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0.3.3  Nov 29, 2019 
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ultraviolet
This is a crate to computergraphics and gamesrelated linear and geometric algebra, but fast, both in terms of productivity and in terms of runtime performance.
In terms of productivity, ultraviolet uses no generics and is designed to be as straightforward of an interface as possible, resulting in fast compilation times and clear code. In addition, the lack of generics and Rust typesystem "hacks" result in clear and concise errors that are easy to parse and fix for the user.
In terms of runtime performance, ultraviolet was designed from the start with performance in mind. To do so, we provide two separate kinds of each type, each with nearly identical functionality, one with usual scalar f32 values, and the other a 'wide' type which uses SIMD f32x4 vectors for each value. This design is clear and explicit in intent, and it also allows code to take full advantage of SIMD.
The 'wide' types use an "SoA" (Structure of Arrays) architecture
such that each wide data structure actually contains the data for 4 or 8 of its associated data type and will do any operation
on all of the simd 'lanes' at the same time. For example, a Vec3x8
is equivalent to 8 Vec3
s all bundled together into one
data structure.
Doing this is potentially much (factor of 10) faster than an standard "AoS" (Array of Structs) layout, though it does depend on your workload and algorithm requirements. Algorithms must be carefully architected to take full advantage of this, and doing so can be easier said than done, especially if your algorithm involves significant branching.
ultraviolet
was the first Rust math library to be designed in this "AoSoA" manner, though
nalgebra
now supports it for several of their data structures as well.
Benchmarks
See mathbenchrs
for latest benchmarks (may not be fully uptodate with git master).
Cargo Features
To help further improve build times, ultraviolet
puts various functionality under feature flags. For example, the 2d and 3d projective geometric algebras
as well as f64 and integer types are disabled by default. In order to enable them, enable the corresponding crate feature flags in your Cargo.toml
. For example:
[dependencies]
ultraviolet = { version = "0.6", features = [ "f64", "int" ] }
Will enable the f64
and int
features. Here's a list of the available features:
f64
 Enable f64 bit wide floating point support. Naming convention isD[Type]
, such asDVec3x4
would be a collection of 4 3d vectors with f64 precision each.int
 Enable integer vector types.serde
 Enable Serialize and Deserialize implementations for many scalar types.mint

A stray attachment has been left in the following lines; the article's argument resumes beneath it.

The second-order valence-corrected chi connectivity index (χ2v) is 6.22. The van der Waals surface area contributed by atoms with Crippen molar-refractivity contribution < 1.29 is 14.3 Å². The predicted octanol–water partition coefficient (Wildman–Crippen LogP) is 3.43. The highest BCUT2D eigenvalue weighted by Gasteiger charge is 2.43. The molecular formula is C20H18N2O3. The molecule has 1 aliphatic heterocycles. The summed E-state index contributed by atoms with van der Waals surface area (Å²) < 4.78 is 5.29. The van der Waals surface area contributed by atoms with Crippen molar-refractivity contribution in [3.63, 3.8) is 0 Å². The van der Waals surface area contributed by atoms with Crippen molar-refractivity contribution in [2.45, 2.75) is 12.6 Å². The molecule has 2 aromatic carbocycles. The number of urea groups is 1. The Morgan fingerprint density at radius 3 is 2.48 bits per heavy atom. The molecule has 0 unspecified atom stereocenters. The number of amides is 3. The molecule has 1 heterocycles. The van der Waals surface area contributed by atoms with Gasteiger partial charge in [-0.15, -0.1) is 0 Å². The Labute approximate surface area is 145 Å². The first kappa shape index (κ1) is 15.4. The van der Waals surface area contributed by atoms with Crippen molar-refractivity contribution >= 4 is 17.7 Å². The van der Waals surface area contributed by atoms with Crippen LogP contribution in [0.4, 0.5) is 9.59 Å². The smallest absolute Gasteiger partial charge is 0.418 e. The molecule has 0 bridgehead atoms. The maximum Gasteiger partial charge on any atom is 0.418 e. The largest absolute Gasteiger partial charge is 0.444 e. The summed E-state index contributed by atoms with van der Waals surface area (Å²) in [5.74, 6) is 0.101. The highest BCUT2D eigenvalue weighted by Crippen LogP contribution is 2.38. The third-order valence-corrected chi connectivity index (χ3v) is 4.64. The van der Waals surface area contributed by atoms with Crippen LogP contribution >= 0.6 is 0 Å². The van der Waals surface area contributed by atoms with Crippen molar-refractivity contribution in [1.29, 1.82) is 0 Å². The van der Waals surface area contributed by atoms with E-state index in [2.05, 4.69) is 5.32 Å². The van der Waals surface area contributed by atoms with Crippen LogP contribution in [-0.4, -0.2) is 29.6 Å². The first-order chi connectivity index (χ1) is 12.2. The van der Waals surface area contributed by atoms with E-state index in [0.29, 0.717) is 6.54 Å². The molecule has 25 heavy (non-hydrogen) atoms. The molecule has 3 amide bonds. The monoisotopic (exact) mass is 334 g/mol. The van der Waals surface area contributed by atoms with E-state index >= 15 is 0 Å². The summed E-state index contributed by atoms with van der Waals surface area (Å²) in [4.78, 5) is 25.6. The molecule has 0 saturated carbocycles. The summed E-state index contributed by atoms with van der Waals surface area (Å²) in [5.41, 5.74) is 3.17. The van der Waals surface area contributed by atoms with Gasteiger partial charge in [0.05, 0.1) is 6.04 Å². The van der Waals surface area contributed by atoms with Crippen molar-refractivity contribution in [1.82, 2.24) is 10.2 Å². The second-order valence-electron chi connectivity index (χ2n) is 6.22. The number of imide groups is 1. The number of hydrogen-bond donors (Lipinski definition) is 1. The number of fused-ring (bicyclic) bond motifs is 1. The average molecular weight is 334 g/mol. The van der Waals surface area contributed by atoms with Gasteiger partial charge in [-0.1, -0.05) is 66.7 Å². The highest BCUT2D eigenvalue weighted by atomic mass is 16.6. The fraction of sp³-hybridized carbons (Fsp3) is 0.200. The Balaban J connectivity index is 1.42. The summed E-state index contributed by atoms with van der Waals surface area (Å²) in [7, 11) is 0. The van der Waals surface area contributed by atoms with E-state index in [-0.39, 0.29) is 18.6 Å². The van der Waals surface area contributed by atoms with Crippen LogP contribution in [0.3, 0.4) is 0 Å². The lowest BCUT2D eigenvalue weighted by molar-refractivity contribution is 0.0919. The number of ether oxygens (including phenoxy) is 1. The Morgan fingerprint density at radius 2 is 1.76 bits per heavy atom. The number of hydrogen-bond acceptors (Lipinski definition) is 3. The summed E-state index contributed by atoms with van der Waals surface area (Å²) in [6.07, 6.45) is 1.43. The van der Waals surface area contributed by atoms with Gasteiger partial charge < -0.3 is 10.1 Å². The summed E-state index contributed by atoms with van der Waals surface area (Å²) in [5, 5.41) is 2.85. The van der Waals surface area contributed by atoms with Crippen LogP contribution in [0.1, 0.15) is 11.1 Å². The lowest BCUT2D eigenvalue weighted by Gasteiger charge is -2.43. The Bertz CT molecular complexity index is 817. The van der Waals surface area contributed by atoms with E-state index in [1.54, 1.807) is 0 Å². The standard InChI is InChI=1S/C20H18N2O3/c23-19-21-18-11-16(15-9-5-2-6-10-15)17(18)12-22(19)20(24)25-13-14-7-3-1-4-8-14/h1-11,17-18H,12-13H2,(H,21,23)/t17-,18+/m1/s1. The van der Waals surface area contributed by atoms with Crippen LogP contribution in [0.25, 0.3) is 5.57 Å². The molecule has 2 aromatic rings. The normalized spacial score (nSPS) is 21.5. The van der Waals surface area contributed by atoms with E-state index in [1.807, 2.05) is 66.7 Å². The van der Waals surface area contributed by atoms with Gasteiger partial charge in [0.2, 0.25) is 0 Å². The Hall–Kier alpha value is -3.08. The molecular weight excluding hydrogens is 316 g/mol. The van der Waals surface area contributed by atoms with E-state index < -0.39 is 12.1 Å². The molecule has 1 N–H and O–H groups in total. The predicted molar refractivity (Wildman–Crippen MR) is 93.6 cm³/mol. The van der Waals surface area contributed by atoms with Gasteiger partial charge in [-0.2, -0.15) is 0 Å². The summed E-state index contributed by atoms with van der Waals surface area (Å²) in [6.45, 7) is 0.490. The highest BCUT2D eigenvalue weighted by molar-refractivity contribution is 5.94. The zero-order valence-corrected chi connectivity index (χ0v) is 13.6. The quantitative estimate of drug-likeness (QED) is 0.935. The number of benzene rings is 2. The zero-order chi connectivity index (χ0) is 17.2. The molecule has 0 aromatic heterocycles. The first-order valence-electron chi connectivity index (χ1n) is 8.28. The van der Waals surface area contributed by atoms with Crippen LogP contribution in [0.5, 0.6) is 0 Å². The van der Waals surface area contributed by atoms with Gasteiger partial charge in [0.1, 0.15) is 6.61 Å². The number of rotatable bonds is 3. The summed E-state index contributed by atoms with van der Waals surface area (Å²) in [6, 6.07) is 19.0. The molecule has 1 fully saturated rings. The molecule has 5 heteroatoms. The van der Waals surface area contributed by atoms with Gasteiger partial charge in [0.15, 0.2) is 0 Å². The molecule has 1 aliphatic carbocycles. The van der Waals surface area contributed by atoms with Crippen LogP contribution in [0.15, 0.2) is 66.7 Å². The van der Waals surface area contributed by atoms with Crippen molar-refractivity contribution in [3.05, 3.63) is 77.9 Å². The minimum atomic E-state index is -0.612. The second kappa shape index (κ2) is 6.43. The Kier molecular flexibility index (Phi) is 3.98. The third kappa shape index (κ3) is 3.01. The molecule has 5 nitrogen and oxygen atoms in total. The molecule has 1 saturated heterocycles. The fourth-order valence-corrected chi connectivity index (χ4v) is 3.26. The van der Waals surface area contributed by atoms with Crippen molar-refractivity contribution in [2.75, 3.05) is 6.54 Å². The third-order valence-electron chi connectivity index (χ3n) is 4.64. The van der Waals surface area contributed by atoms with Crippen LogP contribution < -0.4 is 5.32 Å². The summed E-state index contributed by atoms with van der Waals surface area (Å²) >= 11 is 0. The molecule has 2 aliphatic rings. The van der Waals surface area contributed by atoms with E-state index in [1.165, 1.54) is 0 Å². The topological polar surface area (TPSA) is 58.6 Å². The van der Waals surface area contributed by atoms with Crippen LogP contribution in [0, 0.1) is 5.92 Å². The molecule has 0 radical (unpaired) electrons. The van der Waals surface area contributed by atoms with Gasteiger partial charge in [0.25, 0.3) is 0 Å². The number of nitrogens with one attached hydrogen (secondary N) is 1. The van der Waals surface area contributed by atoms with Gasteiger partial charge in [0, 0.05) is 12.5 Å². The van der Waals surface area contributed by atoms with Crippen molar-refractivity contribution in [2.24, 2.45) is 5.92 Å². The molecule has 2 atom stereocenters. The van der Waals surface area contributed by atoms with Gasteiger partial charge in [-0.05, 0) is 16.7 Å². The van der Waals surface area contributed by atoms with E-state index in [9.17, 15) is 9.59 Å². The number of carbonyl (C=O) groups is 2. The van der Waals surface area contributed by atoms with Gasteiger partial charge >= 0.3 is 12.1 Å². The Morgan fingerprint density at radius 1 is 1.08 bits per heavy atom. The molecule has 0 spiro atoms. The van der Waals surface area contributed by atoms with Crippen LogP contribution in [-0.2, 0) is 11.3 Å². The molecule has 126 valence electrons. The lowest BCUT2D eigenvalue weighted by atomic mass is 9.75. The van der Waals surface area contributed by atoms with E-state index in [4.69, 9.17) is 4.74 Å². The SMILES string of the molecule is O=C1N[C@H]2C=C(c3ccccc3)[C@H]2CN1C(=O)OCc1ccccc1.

Enable interoperation with other math libraries through themint
interfacebytemuck
 Enable casting of many types to byte arrays, for use with graphics APIs.
Crate Features
This crate is currently being dogfooded in my ray tracer rayn
,
and is being used by various independent Rust game developers for various projects.
It does what those users have currently needed it to do.
There are a couple relatively unique/novel features in this library, the most important being the use of the Geometric Algebra.
Instead of implementing complex number algebra (for 2d rotations) and Quaternion algebra (for 3d rotations), we use Rotors, a concept taken from Geometric Algebra, to represent 2d and 3d rotations.
What this means for the programmer is that you will be using the Rotor3
type in place of
a Quaternion, though you can expect it to do basically all the same things that a Quaternion does. In fact, Quaternions
are directly isomorphic to Rotors (meaning they are in essense the same thing, just formulated differently). The reason this decision was made was twofold:
first, the derivation of the math is actually quite simple to understand. All the derivations for the code implemented in the Rotor structs in this
library are written out in the derivations
folder of the GitHub repo; I derived them manually as part of the implementation.
On the other hand, Quaternions are often basically just seen as black boxes that we programmers use to do rotations because they have some nice properties, but that we don't really understand. You can use Rotors this same way, but you can also easily understand them. Second is that in some sense they can be seen as 'more correct' than Quaternions. Specifically, they facilitate a more proper understanding of rotation as being something that occurs within a plane rather than something that occurs around an axis, as it is generally thought. Finally, Rotors also generalize to 4 and even higher dimensions, and if someone wants to they could implement a Rotor4 which retains all the properties of a Rotor3/Quaternion but does rotation in 4 dimensions instead, something which simply is not possible to do with Quaternions.
If it's missing something you need it to do, bug me on the GitHub issue tracker and/or Rust community discord server (I'm Fusha there) and I'll try to add it for you, if I believe it fits with the vision of the lib :)
Examples
Euler Integration
Euler Integration is a method for numerically solving ordinary differential equations. If that sounds complicated, don't worry! The details of the method don't matter if you're not looking to implement any kind of physics simulation but this method is common in games. Keep reading for the code below!
The point is that if you are doing the same basic math operations on multiple floating point values with no conditionals (no if